There has been one exception in recent memory with regard to exponentials - the stock market exponential in 2000.  It came down the way it should have all right - but since a non-recession economy goes with a stock market that is not down too much (at least, not down too much for too long), it was imperative that the Fed get it back up, and up a lot, since the decision had been made to continue to enforce the law against recessions that had expired in 2000.  The Fed did so - and even got it up to a new high in the end, a few years later, resulting in a bear market corrective pattern called a flat.  But the market came back down from that when I expected it to happen - and in the process the Fed lost control, as I expected the Fed would under the circumstances.  And so we are now in a position where even that success by the Fed does not mean much, it has not regained full control of the economy, as I knew it wouldn't, and so it is just a matter of time before the next big downturn hits, and since the economy is saturated with debt, I expect that to result in huge losses for the banks, which will result in a major decrease in the money supply - and since increases in the money supply are fed into the system by way of the banks (to be loaned out), major defaults will decrease the money supply in a big way, which will result in a deflationary depression.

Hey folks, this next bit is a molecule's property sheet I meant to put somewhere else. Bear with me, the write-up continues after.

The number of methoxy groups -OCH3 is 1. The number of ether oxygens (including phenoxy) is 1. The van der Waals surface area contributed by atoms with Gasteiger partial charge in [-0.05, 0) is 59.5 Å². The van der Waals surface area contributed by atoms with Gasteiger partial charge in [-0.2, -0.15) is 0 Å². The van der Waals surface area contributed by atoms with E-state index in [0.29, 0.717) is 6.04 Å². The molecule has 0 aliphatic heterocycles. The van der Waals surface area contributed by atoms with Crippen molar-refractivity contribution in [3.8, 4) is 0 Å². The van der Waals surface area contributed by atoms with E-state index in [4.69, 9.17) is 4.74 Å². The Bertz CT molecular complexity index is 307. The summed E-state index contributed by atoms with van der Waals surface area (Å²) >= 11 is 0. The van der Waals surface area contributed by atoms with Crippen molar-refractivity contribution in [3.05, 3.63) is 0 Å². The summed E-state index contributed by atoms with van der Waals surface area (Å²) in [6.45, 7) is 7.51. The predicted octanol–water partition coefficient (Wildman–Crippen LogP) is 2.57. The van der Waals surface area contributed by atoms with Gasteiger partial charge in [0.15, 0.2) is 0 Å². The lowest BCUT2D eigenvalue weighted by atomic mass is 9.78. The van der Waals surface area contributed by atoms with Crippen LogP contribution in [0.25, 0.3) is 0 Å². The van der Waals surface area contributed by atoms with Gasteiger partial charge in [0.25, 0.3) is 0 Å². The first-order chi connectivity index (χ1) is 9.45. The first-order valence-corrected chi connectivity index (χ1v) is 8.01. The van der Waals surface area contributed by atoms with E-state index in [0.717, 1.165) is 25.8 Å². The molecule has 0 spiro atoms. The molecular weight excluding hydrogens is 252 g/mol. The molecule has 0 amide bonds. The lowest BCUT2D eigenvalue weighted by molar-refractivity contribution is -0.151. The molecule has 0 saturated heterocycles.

With regard to exponentials, since keeping the economy going does not directly depend on the price of silver (most people don't pay attention to the price of silver anyway), the Fed does not care about the exponential in the price of silver or keeping the price of silver propped up (probably quite the opposite, actually), and so the Fed will not work to prop up that price.  The only price it propped up was the price of the stock market - and it continues to work at doing that, but it has already failed at that once in the last couple of years, and it will fail again.